China’s trade surplus soared in May as exports were lifted by a strengthening global economy, but imports fell unexpectedly.
Official data showed yesterday that the trade surplus had expanded to $36bn from $20.4bn a year ago as exports grew 7 per cent from May last year.
According to the General Administration of Customs, exports easily topped market expectations, but imports were much weaker than forecast, declining 1.6 per cent from May 2013.
Zheng Yuesheng, a customs official, told state media the data showed that export growth had “returned to normal”.
Earlier this year, comparisons were complicated by the fact that exports had been artificially inflated last year as companies used fake invoices to circumvent currency controls.
“We do not think the May trade data will change the policy stance significantly,” said Louis Kuijs, China economist at RBS.
“While the export data are reasonably positive, the weakness of domestic demand implied by the import data may keep the pressure up for initiatives to support growth.”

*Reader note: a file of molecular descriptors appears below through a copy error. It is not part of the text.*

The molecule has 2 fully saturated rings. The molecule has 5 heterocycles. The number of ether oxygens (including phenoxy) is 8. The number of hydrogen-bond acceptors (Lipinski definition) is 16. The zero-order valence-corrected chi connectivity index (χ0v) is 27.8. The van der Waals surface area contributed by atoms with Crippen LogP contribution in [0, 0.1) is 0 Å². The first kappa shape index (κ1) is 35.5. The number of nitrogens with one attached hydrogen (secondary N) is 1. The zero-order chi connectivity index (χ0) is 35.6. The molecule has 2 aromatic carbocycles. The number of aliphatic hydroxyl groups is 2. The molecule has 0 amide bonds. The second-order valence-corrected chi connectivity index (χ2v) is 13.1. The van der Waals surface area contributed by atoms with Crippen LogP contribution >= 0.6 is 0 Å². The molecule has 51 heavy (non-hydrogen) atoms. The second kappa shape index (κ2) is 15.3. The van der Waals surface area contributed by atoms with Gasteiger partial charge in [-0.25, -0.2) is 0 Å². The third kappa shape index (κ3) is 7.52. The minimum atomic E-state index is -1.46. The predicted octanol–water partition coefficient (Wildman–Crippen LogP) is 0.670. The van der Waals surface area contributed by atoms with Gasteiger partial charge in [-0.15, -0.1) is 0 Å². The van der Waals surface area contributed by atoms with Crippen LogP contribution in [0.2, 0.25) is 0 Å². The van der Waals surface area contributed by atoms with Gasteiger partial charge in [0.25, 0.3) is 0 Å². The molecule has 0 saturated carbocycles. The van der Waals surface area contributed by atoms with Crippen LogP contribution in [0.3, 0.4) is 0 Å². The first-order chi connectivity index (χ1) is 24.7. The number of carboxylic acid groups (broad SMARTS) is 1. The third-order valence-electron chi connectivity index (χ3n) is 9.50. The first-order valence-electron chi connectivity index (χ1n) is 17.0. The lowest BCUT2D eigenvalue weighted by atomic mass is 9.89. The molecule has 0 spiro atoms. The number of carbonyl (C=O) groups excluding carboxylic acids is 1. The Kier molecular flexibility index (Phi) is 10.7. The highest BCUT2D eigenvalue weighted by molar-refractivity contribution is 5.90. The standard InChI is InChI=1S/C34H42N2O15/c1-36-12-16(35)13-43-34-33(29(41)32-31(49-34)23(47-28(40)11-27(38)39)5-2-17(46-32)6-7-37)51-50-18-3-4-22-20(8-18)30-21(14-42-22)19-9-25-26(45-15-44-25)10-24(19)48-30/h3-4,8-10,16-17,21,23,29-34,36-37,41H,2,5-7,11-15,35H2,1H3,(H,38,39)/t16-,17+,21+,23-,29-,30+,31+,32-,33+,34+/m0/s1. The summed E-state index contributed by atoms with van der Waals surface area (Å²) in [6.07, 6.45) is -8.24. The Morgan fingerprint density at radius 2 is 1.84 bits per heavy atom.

He expected Beijing to announce “measures to support growth while refraining from more major, general stimulus steps”.
Li Keqiang, Chinese premier, warned officials on Friday not to overlook economic challenges, saying that downward pressure on the economy was “relatively high”.
State media quoted him as saying: “To achieve the development goals for 2014 we should better mobilise efforts from both the central and local authorities.”
In the first quarter of 2014 the economy expanded 7.4 per cent from the same period last year, a slowdown from the 7.7 per cent growth in the final quarter of last year. Growth was the slowest since the third quarter of 2012.
The International Monetary Fund last week cut its economic growth forecast for China because of concerns about the property market and a build-up of credit. The IMF said it expected the Chinese economy to grow at 7 per cent or lower next year, compared with its previous estimate of 7.3 per cent.
ANZ bank said the improved export numbers were a result of supportive government policies coupled with stronger demand from advanced economies.
While Mr Kuijs suggested that the unexpected fall in imports was caused by “slow growth of demand in China’s economy”, ANZ said it was probably “due to the recent crackdown on using commodities as collateral to finance deals”.
Xinhua, the state-run news agency, has reported that authorities at Qingdao, the third-largest port in China, have launched an investigation into whether commodities traders had used fake warehouse receipts to help raise finance from banks.